I was starting to realize I was not broken from a relationship going bad. I was just broken.

I was writing about my hurt, but I was blaming it on everyone else. Whether it was mine or not, I needed to take the blame and the pain that came with it. I needed to sit with it and not put it back out into the world.

“You don’t have to run away from yourself all the time in order to get something outside. You can just come home and relax. The idea is to return to home sweet home.”  ~ Chögyam Trungpa

Home is where I went. I faced me. All of my demons. I learned it is not about the “I” or even the “me.” It is about everyone else.

We can scroll the internet and be surrounded with hate and blame. We can find ways to catch spouses cheating on us. We can find the latest gossip on the stars. We can even spy on our friends and learn all the trash in their lives. But, when do we spend the time looking at our own lives?

We need to go “home” and look in the mirror and deal with our own demons. Eventually, we must forgive ourselves and forgive others. We are all wounded creatures and if each one of us does our part in healing ourselves, we would be gentler with others and ourselves.

“Because he has never forgiven himself any fault, he can forgive no one else’s.” ~ Linda Berdoll

Once I learned to forgive myself, my writings softened. I was awakening.

The process of writing is healing. I was learning to write from my heart and not my ego. The Apprenticeship taught me to write as if I am sitting in a coffee shop chatting with a good friend.

When we write to heal, we can offer a benefit to others with our words.

Lesson #3: Keep my big mouth shut.

During one of the Apprentice meetings, Waylon Lewis said, “When you write, your words are forever part of the universe. When you put the words on paper, you have no idea who will read them.”

I thought of all the times I acted out my emotions and wrote something I later regretted.

“When we act out of emotion, we cannot not take our words back. They are forever engraved into the universe. I then realized that patience is forbearance. Whatever happens, you don’t react to it.” ~ Chögyam Trungpa

How many of us do not take the time to pause and walk away for a few moments before reacting? When we react, what are we reacting to? What that person has done or the sore spots they poked?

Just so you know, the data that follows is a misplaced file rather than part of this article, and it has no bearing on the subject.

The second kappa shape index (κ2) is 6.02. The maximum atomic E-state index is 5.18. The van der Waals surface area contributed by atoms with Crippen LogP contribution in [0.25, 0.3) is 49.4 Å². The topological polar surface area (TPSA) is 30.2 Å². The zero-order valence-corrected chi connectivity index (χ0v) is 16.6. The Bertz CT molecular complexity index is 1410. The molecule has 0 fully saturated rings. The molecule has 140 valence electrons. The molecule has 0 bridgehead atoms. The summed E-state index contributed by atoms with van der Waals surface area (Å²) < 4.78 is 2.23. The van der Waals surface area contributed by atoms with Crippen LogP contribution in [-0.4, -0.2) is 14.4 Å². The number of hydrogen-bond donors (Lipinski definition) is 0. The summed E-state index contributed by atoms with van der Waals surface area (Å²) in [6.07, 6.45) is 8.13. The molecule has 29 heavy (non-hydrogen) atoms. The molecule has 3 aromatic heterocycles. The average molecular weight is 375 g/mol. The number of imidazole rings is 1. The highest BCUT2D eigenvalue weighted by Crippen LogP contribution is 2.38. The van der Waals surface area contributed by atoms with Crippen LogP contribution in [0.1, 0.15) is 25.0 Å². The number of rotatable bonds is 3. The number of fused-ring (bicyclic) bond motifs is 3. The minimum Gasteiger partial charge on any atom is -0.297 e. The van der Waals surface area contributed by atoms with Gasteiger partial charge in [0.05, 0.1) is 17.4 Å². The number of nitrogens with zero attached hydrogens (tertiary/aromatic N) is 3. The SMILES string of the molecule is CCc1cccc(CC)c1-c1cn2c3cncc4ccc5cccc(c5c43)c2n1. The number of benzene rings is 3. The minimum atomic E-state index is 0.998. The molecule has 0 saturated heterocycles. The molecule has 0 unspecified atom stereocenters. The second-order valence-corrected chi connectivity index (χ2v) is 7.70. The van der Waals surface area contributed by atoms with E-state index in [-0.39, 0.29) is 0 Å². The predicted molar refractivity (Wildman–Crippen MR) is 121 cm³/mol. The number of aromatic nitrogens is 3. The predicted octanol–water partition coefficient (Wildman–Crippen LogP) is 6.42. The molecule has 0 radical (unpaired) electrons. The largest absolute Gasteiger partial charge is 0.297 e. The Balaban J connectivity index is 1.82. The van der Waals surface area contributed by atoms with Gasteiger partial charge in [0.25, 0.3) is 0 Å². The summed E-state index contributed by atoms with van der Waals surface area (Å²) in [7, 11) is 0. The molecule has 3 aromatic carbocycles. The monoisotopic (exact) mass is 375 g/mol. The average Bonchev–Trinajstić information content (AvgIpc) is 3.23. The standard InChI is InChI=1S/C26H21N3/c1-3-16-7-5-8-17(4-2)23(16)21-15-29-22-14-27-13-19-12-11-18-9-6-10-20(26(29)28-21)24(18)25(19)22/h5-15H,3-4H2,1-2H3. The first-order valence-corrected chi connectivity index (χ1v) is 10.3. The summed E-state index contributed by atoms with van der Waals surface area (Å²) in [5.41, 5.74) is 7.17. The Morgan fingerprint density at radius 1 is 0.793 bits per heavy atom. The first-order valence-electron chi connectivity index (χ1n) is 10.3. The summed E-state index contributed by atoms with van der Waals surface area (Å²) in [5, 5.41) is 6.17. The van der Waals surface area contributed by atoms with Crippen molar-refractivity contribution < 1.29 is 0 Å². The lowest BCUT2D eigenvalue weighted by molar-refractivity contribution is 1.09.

When we are hurting, it is easy to blame the other person and talk poorly of them. However, by talking trash about another person we are making ourselves look bad. We are attempting to take the focus of our own issues and project them onto someone else. This is the easy way out.

We really need to just keep our big mouths shut and do our own inner work.

No matter how poorly this person may or may not have treated us, by talking about them we miss the point. We are to take on their pain with our own and grow.

“The only way that we can live is if we grow. The only way that we can grow is if we change. The only way that we can change is if we learn. The only way we can learn is if we are exposed. And the only way that we can become exposed is if we throw ourselves out into the open. Do it. Throw yourself.”  ~ C. JoyBell C.

If there is one thing I have learned in the Apprenticeship, it is that by challenging ourselves, we find enormous amounts of inner strength. I will keep writing and submitting my articles to Elephant Journal. I write because I have to. I am still learning and growing.

Becoming an ele-apprentice with the Elephant Academy is a challenge to learn and grow. It is a safe place to face our demons and learn to love even the dark parts of our soul. It’s a promise to ourselves to learn who we are, not just who we think we are.

And it is a promise to not give up on ourselves.

 

Relephant: 

Best Buddhist Books for Beginners with Simple Meditation Instructions 

 

Learn to Rock Social Media & Write Mindfully with Elephant

 

~

Author: Christina Martin
Image: Flickr/Pedro Ribeiro Simões
Apprentice Editor: Tracy White; Editor: Travis May
Copy Editor: Catherine Monkman

 

 

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Christina Martin

Christina Martin grew up in a small town in Pennsylvania called Reeders, nestled in the beautiful Pocono Mountains. Her grandmother calls her the wild stallion of the family because she calls things as she sees them. Christina refuses to be tamed. So, after bucking her way through life, she’s finally found her groove. She’s still running wild and free, but as a traveling nurse who is writing about her lessons in life—hoping to help other wild souls in their journeys through this crazy adventure called life. You can connect with Christina on Facebook or Instagram.